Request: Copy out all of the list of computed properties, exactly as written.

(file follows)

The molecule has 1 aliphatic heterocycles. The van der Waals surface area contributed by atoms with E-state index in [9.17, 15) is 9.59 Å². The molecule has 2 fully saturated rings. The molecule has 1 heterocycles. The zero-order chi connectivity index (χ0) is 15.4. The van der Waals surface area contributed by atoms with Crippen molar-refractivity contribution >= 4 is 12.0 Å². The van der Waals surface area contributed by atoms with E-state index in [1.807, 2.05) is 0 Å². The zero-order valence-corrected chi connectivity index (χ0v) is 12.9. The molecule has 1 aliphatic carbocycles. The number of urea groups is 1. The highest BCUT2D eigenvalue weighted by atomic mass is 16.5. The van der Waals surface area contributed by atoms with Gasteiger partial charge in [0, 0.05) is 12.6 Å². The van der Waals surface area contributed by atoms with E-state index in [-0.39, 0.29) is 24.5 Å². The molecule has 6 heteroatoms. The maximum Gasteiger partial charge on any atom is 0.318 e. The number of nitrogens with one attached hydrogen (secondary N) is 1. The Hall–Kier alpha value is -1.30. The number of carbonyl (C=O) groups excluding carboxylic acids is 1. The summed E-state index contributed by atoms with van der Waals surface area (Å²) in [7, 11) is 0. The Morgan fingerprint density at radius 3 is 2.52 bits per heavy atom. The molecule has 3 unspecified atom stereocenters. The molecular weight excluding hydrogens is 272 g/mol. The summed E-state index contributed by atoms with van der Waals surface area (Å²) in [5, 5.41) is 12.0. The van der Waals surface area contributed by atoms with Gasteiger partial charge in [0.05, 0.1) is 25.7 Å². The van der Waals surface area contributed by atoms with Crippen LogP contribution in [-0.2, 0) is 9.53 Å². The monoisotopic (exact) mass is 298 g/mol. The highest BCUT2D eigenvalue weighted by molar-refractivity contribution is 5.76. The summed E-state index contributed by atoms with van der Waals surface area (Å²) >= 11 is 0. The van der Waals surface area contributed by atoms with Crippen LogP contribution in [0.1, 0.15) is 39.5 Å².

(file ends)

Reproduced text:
The molecule has 1 aliphatic heterocycles. The van der Waals surface area contributed by atoms with E-state index in [9.17, 15) is 9.59 Å². The molecule has 2 fully saturated rings. The molecule has 1 heterocycles. The zero-order chi connectivity index (χ0) is 15.4. The van der Waals surface area contributed by atoms with Crippen molar-refractivity contribution >= 4 is 12.0 Å². The van der Waals surface area contributed by atoms with E-state index in [1.807, 2.05) is 0 Å². The zero-order valence-corrected chi connectivity index (χ0v) is 12.9. The molecule has 1 aliphatic carbocycles. The number of urea groups is 1. The highest BCUT2D eigenvalue weighted by atomic mass is 16.5. The van der Waals surface area contributed by atoms with Gasteiger partial charge in [0, 0.05) is 12.6 Å². The van der Waals surface area contributed by atoms with E-state index in [-0.39, 0.29) is 24.5 Å². The molecule has 6 heteroatoms. The maximum Gasteiger partial charge on any atom is 0.318 e. The number of nitrogens with one attached hydrogen (secondary N) is 1. The Hall–Kier alpha value is -1.30. The number of carbonyl (C=O) groups excluding carboxylic acids is 1. The summed E-state index contributed by atoms with van der Waals surface area (Å²) in [7, 11) is 0. The Morgan fingerprint density at radius 3 is 2.52 bits per heavy atom. The molecule has 3 unspecified atom stereocenters. The molecular weight excluding hydrogens is 272 g/mol. The summed E-state index contributed by atoms with van der Waals surface area (Å²) in [5, 5.41) is 12.0. The van der Waals surface area contributed by atoms with Gasteiger partial charge in [0.05, 0.1) is 25.7 Å². The van der Waals surface area contributed by atoms with Crippen LogP contribution in [-0.2, 0) is 9.53 Å². The monoisotopic (exact) mass is 298 g/mol. The highest BCUT2D eigenvalue weighted by molar-refractivity contribution is 5.76. The summed E-state index contributed by atoms with van der Waals surface area (Å²) >= 11 is 0. The van der Waals surface area contributed by atoms with Crippen LogP contribution in [0.1, 0.15) is 39.5 Å².